Welcome again to Feedback Friday! Today’s comment is about the Creation account in Genesis 1, and is a response to THIS POST .
If I may make an aside for a moment, this comment is an example of one of my pet peeves. You will note that he essentially says, “You are wrong, and other people agree with me.” But he NEVER makes the case from the text of Genesis itself to show WHY I am wrong. I get SO MANY comments which essentially say, “You’re wrong. TRUST ME. You are.” For all my readers, do me a favor- if I am wrong- EXPLAIN TO ME WHY I AM WRONG. Make a case for it so I can learn something. I’m not saying I don’t trust you, but… I don’t trust you THAT MUCH.
That said, here is Brady’s comment about Genesis 1:
You seem to conflate what Genesis 1 says with what Genesis 1 means. There are many passages in the Bible where a literal reading of the text is actually not what the author of said text means. And many scholars argue that Genesis 1 is one of said passages.
Greetings Brady! Thanks for your comment.
I agree that the Bible contains a variety of literary genres, not all of which ought to have a literal interpretation, but this is not the case in Genesis 1. The text, while not wholly free of poetic flavor (what text outside of tax codes truly are?) is not poetic in the same sense that the Psalms are, nor is it told with the style and structure of a contemporary ancient mythology.
Furthermore, it is linked directly into the history which follows and there is no separation between the creation account and the histories of Abraham or Joseph as there are between, for example, the parable of the Prodigal Son and the healing of the lepers. Where the Bible is intended to be NOT literal, the separation between literal account of historical narrative and allegory or poem is made clear.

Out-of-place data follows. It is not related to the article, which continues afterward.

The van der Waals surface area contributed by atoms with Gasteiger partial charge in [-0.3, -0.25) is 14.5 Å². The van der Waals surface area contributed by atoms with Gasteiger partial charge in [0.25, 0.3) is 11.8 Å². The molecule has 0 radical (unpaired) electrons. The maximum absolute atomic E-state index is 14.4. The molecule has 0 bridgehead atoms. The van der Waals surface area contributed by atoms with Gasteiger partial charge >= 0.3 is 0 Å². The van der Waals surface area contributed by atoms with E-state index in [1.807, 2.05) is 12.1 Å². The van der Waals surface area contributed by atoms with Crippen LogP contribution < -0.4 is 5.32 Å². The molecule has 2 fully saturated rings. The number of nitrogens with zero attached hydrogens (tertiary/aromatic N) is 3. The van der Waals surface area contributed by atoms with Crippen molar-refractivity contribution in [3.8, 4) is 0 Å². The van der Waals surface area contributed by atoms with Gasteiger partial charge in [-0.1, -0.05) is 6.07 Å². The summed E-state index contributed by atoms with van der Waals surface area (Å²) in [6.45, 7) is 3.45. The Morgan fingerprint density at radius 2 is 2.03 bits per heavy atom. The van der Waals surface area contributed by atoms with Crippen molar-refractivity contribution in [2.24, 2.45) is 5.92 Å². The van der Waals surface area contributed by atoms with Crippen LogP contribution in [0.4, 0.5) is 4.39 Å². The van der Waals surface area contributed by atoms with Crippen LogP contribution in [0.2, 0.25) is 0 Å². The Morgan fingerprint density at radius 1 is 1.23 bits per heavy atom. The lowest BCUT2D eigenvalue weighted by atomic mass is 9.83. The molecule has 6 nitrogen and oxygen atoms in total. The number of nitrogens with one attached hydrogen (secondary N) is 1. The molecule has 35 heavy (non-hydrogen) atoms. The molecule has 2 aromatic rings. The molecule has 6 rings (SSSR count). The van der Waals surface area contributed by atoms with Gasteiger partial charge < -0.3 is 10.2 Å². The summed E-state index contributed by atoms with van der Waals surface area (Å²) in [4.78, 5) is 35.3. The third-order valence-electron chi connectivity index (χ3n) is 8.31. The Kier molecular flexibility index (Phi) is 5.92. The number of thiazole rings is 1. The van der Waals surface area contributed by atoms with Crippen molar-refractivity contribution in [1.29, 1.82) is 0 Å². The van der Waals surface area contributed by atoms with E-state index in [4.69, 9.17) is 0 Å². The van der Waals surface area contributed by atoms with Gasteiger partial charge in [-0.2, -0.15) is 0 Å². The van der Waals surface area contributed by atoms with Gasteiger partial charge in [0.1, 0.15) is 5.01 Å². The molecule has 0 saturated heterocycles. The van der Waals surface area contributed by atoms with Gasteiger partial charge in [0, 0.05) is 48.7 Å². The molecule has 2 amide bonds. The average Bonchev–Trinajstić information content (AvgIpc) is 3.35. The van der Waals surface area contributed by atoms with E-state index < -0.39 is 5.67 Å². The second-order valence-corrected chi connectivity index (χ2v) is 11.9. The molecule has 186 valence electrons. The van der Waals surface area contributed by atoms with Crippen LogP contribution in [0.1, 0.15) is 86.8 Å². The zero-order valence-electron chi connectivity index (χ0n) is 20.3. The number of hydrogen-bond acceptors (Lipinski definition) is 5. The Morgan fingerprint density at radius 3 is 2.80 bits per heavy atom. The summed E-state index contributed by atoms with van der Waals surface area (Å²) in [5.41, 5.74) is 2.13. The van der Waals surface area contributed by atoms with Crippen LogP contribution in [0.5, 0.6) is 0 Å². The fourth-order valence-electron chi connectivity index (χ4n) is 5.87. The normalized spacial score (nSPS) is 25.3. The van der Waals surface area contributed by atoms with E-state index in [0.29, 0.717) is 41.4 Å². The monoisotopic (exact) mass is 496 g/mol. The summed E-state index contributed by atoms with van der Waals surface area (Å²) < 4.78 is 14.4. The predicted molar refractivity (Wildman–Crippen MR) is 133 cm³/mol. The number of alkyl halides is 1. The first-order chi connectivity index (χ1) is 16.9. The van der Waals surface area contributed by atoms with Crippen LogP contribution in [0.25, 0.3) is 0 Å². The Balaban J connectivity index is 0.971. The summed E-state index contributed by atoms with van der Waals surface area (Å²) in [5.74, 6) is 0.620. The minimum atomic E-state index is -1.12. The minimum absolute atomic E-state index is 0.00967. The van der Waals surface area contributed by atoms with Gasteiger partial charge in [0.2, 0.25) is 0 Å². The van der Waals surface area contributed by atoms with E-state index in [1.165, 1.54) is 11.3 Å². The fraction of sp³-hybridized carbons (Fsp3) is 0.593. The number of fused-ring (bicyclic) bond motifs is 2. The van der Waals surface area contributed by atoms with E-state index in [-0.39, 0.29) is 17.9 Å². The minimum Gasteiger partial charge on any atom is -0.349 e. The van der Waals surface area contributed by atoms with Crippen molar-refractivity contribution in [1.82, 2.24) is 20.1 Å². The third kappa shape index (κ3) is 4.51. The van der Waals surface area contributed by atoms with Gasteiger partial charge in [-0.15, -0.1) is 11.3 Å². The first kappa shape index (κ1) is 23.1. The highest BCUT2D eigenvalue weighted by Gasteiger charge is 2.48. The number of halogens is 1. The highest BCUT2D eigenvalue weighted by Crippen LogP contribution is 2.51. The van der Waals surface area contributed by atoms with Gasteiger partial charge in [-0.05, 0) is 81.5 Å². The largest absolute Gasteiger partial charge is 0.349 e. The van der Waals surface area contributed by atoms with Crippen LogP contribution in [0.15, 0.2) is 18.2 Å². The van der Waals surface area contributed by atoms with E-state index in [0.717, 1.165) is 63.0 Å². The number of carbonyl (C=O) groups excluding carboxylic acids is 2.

It’s true that many scholars do agree that Genesis 1 ought not be taken literally, but NOT because of the text itself. Rather, those scholars have an a priori dedication to deep time, evolutionism, or some other extra or even anti-biblical stance which forces them to betray the clear intent of the text itself.
Hebrew scholars have made clear for decades and through the centuries that the text itself makes clear a literal creation of the heavens and the earth and all living things in six literal days around 6,000 years ago. As for me, I shall not change the meaning of a text to suit my own preconceptions. Let it say what it says and then do what you must with its actual meaning.
Thanks for your comment.
To see what else I have to say on the subject, check out: